Felt pretty good for most of the second loop. Went through the dam road aid station, the out and back from far side, and cruised through the marathon distance in 4:23. Coming up on to the dam road, the ipod started playing a bunch of great songs. Every one reminded me of a time and place - Chantilly Lace, Tom Jones' "Delilah", Kirsty McCall's "Days", and Pulp's "Common People" amongst others. I was pretty much by myself on the trail, so I started singing along. Grooved along for a while, singing loudly, waving my arms around like a lunatic and having a great time while sneaking the odd furtive glance behind to make sure nobody could hear my awful singing. If you saw me, or heard me at any point during this part of the course, please keep it to yourself!!! "WHY, WHY, WHY, DELILAH" I howled as the coyotes covered their ears and the alligators sought refuge at the bottom of the lake. However, the high didn't last, and by the time I closed in on site 174 my right knee had started giving me problems and slowed me down. I'd been having some IT band issues for the last month or so and hoped it would settle down, but by the time I got back to the lodge I knew I was in trouble.
I completed loop 2 right at 5:50 and stopped off at my drop bag again to get some double shot espresso clif shots and sports beans and drop off the ipod. I wanted to get back out quickly before my knee seized up, but knew it may already be too late. Nancy and Gavin came over and I didn't want to worry them, so I told them I was tired and this might be a long last loop. I took off again, but it was very painful to run so I decided to walk for a bit and see if it would ease. From time to time I would try running again, but the knee was crying Mary so I resolved to continue at a fast walk. I also knew that if I had to drag my sorry ass the whole way around that course I would. Then, not far from Far Side, something clicked back into place and the knee pain was suddenly gone. I got into the aid station, refilled my bottles and took off at a brisk run to test the knee out. It felt good, so I decided to try and make up for lost time. The walk break had left me feeling really fresh so I started pushing the pace and pretty soon started passing a lot of people. Came back through the dam road aid station, filled up quickly and took off again. Coming back up through the wilderness I started feeling really good, and by the time I got to site 174 I was flying. Chugged the double espresso shot and headed out of the final aid station and into the biggest runner's high I've ever had - those last 3 miles were my best of the entire run. I felt so good and covered them in under 24 minutes. I kept pushing the pace and the faster I went the better I felt. I popped out of the woods a mile from the finish line and decided to really drop the hammer. Took a look at my Garmin and saw I was running close to a 7 minute mile. What am I doing running a 7 minute mile after 49 miles? Hell, it felt good so I went with it and picked up the pace again. Motored through the final part of the trail and onto the approach to the lodge, where several spectators started clapping me in. I did my airplane impersonation as I crossed the finish line feeling really strong in 9:24 - over 35 minutes faster than my goal time.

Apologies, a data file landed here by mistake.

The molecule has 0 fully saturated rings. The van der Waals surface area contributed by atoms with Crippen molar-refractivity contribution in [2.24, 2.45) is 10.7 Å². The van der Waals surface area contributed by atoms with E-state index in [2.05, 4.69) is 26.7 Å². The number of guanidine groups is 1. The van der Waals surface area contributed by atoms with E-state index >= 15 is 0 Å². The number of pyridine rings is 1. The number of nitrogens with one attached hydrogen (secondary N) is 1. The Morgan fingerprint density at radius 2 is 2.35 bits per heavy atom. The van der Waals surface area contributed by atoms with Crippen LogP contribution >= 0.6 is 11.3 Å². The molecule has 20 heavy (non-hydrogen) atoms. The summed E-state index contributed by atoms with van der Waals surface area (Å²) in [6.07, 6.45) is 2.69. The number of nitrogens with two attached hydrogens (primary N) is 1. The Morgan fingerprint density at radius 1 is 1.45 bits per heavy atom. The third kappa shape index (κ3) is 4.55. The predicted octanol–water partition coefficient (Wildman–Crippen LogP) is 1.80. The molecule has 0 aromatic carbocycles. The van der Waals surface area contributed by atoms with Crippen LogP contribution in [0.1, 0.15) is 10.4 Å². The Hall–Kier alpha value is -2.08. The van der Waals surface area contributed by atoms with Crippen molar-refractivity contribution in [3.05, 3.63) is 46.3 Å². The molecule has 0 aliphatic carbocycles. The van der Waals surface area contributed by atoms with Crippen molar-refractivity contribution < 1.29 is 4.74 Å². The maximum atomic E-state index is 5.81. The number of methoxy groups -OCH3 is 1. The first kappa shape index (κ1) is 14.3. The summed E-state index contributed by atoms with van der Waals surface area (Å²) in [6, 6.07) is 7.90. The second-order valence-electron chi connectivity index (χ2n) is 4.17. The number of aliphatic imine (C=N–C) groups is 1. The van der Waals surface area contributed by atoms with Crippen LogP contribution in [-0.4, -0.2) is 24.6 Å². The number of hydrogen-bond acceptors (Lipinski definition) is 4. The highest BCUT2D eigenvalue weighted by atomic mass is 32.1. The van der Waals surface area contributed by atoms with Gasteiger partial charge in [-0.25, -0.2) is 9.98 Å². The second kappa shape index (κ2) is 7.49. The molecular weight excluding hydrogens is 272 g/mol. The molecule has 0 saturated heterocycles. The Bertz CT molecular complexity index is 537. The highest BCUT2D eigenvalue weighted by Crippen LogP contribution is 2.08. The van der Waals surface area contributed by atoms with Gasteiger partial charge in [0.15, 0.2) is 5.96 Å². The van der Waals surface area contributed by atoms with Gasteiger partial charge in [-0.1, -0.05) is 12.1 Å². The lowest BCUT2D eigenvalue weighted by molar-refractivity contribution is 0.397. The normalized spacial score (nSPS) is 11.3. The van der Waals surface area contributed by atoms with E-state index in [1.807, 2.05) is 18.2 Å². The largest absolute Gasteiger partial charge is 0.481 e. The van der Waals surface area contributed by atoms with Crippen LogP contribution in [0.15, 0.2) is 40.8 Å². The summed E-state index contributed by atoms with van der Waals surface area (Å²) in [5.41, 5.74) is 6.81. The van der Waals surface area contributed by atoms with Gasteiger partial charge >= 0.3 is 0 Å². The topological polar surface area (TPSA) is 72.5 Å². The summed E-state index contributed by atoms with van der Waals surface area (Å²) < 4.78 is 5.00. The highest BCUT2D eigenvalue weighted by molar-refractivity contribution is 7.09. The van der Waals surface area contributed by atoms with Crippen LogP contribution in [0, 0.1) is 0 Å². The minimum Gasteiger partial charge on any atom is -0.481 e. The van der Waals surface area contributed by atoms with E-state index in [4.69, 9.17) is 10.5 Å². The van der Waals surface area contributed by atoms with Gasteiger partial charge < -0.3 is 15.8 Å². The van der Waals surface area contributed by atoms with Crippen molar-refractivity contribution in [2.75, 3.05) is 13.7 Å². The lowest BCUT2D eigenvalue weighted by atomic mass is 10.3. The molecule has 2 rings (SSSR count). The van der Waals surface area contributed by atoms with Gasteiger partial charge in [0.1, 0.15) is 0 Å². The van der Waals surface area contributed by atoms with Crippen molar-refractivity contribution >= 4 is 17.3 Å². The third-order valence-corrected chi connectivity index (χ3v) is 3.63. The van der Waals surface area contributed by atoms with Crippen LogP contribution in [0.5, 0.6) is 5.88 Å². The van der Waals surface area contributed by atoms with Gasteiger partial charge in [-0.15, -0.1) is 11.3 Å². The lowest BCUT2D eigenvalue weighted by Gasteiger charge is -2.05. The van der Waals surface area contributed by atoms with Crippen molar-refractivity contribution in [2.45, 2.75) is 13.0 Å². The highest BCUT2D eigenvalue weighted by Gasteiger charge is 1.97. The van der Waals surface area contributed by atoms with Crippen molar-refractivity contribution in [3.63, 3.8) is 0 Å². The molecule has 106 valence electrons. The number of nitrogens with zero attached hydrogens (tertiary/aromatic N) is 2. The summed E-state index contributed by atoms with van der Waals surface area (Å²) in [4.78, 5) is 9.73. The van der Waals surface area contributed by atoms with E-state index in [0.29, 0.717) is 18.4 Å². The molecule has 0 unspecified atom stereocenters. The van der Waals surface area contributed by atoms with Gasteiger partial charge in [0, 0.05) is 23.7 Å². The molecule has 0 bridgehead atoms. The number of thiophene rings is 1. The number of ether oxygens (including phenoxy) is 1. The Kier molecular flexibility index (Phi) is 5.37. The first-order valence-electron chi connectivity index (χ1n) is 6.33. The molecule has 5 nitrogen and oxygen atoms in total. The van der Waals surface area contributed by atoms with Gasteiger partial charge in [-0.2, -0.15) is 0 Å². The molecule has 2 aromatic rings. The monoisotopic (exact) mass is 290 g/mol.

Crossed over to the shark tent where both Gavin and Nancy were asleep. Nancy was shocked to see me as she didn't expect me for another half hour at least. I was still coming down after my high and had a permanent goofy grin on my face. We stayed around for a while cheering on some of the other runners, and it was dark by the time we left. As we drove out of the park I could see the headlights of some of the 100 mile runners in the woods. I really felt for those guys who would be running all night - maybe next year I will be one of them.
My fueling strategy had worked really well, but I started to get really hungry and raided McDonalds on the way home to Austin. Large fries, big mac, double cheeseburger (can't beat fats for those fast calories), then I emptied a packet of trail mix, then made a pile of bacon sandwiches once I got home. Couldn't sleep last night, so I got up around 2am, made some more and watched tv most of the night. Then I was ready for breakfast.
Overall, I had a great time despite the knee problems. The fact that I came back strong at the end and finished well under my time goal bodes well for longer distances. I have to say I really love the atmosphere and feel of these trail runs. The volunteers can't do enough for you and everyone is so friendly. Surprisingly, I'm not feeling that stiff today. My ankle is swollen from that silly altercation early on in loop one, my knee is a little sore and my feet are bruised but I'll be ready to go again in a few days. It's time to repair and get ready for the Austin marathon in two weeks time. Ice is my friend!!!
Signing out from the strange world of ultra running.